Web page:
You may need to get a bootable CD so you can repair/edit the root. I suggest gparted or if you have it the original install disk. 10.0 is getting old and it may be hard to find a download.


    You will find (and be able to change as root) the way grub is mounting the system in a file

    /boot/grub/menu.lst

    Also if you press esc during the boot splash you will be able to see any other errors that may be occurring. You could have file system corruption or even a bad disk.

    Use ls or dir to list the directories cd to change. not sure what editors were installed in 10.0 but try joe or nano there is almost always vi.

  3. #3
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    I finally figured it out... after messing around with the boot options a bunch of times I happened to get it so as that I could see the reason it was making everything read-only. It said:

    fsck.ext3 /dev/sda2 failed (status 0x4). Run manually!

    fsck failed. Mounting root device read-only.
    Mounting root /dev/sda2
    So I got did fsck /dev/sda2 and let it make about 10-15 repairs. That's great, but to follow up, if anyone can give me some info on.... basically, if someone can tell me why this might have happened or a way to prevent it from happening again so that it doesn't happen when there isn't anyone around who can fix it, that would be great. It's a computer and stuff happens I understand that, but is it going to mount as read-only whenever the file system gets off a bit (as opposed to, for example, an old DOS computer where something like that would more or less not show up to the average user)?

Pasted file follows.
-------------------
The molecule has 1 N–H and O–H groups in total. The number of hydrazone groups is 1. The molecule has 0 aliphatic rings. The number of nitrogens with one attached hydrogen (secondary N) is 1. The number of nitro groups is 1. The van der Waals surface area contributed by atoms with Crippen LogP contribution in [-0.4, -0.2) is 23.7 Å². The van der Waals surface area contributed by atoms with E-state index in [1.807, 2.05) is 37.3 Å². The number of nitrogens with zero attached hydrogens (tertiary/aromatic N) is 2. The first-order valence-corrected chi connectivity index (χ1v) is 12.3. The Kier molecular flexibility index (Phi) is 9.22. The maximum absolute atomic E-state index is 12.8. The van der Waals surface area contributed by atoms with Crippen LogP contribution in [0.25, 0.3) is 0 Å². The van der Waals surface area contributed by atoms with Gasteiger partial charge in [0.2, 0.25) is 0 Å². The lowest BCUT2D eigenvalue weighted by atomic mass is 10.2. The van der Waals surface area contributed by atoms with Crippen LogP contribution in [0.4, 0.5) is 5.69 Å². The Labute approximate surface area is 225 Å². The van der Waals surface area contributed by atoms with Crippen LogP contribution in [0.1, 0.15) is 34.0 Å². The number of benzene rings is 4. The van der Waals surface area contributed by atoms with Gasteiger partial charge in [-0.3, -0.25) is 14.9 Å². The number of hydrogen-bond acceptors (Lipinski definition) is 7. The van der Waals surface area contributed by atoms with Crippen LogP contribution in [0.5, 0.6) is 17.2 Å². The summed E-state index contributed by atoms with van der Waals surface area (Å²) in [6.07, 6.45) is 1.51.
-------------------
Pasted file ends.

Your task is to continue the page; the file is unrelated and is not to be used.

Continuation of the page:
Also, those 3 lines I commented out: are they supposed to stay that way, or go back, or what? What are they for, in other words... are they bad lines that just appeared in the file somehow , or will the computer not do something correctly with them commented out? Thanks!

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  5. #4
    Linux Guru gogalthorp's Avatar
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    It can be caused by several things. Power off without a proper shutdown while OS is writing. Bad or weak sectors on the disk. In the case of a laptop bouncing/dropping the machine while running. Also running the battery completely down may cause a problem, because things can become unstable at the edges.

    I'd recommend looking in the lost&found directory. It will contain files and fragments that could not be stitched back together. Also recommend that you do a repair from the install disk if available.

    I'd uncomment those lines. The problem was probably the read only status of the disk.

    If it happens again I'd do a serious check on the Hardware/battery. Run a good low level scan utility on the disk. I use Spinrite but it is not a free program. You should be able to get one from the disk manufacturers site.

    The average user will not be able to fix this on their own. Remember the Windows solution is to reinstall the OS. That could apply here also.